Abbey subsidiary Kingscroft wins Foxrock planning appeal

Go-ahead given for 28 units at site near the Stillorgan Road

Funchal, Stillorgan Road, Dublin. Abbey’s Charles Gallagher says he is ‘feeling more cheerful’ about planning reform in the Irish market following the decision. Photograph: Google Maps

Funchal, Stillorgan Road, Dublin. Abbey’s Charles Gallagher says he is ‘feeling more cheerful’ about planning reform in the Irish market following the decision. Photograph: Google Maps

 

A subsidiary of listed homebuilder Abbey has won a planning appeal to build 28 apartments off the Stillorgan Road in Foxrock.

Planning applications for the 0.48 hectare site submitted by Kingscroft Developments had been rejected three times.

It ends a 15-year effort by various owners to build on the site, currently occupied by two derelict houses, Funchal and Garryknock. Kingscroft bought the site for €1.75 million in 2014. The last resident was Bruce St John Blake, a former past president of the Law Society, who died earlier this year.

Charles Gallagher, executive chairman of Abbey, said he was “feeling more cheerful” about planning reform in the Irish market following the An Bord Pleanála decision.

“That makes me happy this week,” he said, speaking after the company’s agm in Malahide in Dublin.

Mr Gallagher said he believed there was recognition at Government level “that we need to unpick some of the barriers” in order to spur more efficient rates of housebuilding.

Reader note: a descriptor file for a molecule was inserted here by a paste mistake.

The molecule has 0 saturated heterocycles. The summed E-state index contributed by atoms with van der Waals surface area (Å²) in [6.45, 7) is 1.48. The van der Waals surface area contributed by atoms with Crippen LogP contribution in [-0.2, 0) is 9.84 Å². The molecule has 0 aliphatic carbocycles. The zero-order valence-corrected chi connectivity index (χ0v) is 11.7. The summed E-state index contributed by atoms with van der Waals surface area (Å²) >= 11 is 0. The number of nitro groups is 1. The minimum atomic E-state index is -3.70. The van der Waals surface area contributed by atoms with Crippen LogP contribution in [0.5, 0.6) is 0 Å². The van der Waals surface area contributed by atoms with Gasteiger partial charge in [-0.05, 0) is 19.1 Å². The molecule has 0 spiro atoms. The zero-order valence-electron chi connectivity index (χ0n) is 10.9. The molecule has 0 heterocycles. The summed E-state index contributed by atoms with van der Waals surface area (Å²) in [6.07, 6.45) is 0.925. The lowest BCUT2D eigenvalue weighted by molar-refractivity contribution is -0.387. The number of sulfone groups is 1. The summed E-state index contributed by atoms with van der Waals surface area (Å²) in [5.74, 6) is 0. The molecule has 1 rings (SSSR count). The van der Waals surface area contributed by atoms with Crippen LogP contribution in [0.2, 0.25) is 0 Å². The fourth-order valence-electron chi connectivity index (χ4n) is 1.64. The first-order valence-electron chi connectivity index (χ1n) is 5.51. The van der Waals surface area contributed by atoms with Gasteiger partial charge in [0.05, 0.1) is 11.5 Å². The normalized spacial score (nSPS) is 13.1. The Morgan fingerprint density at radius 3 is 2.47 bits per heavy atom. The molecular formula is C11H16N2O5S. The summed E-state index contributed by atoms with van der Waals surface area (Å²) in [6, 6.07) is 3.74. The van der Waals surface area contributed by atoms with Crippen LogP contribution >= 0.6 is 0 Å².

“I think some progress has been made on that.”

Kingscroft Developments had previously made a planning application to build nine three-storey homes on the site. This first application was refused on the grounds that its density was not high enough.

It upped the density to 29 units on its second attempt, but this was also turned down by Dún Laoghaire-Rathdown council in late 2016, in part because access to the development would be via the “heavily trafficked Stillorgan Road (N11)”.

The third application, for a four-storey apartment building, was refused in January.

But An Bord Pleanála has found that the proposed development will “not seriously injure the residential or visual amenities of adjoining properties of the area”, and that it will be “acceptable in terms of pedestrian and traffic safety”.

The development will have six one-bedroom apartments, 14 two-bedroom apartments and eight three-bedroom apartments, and the two existing two-storey houses will be demolished to make way for it.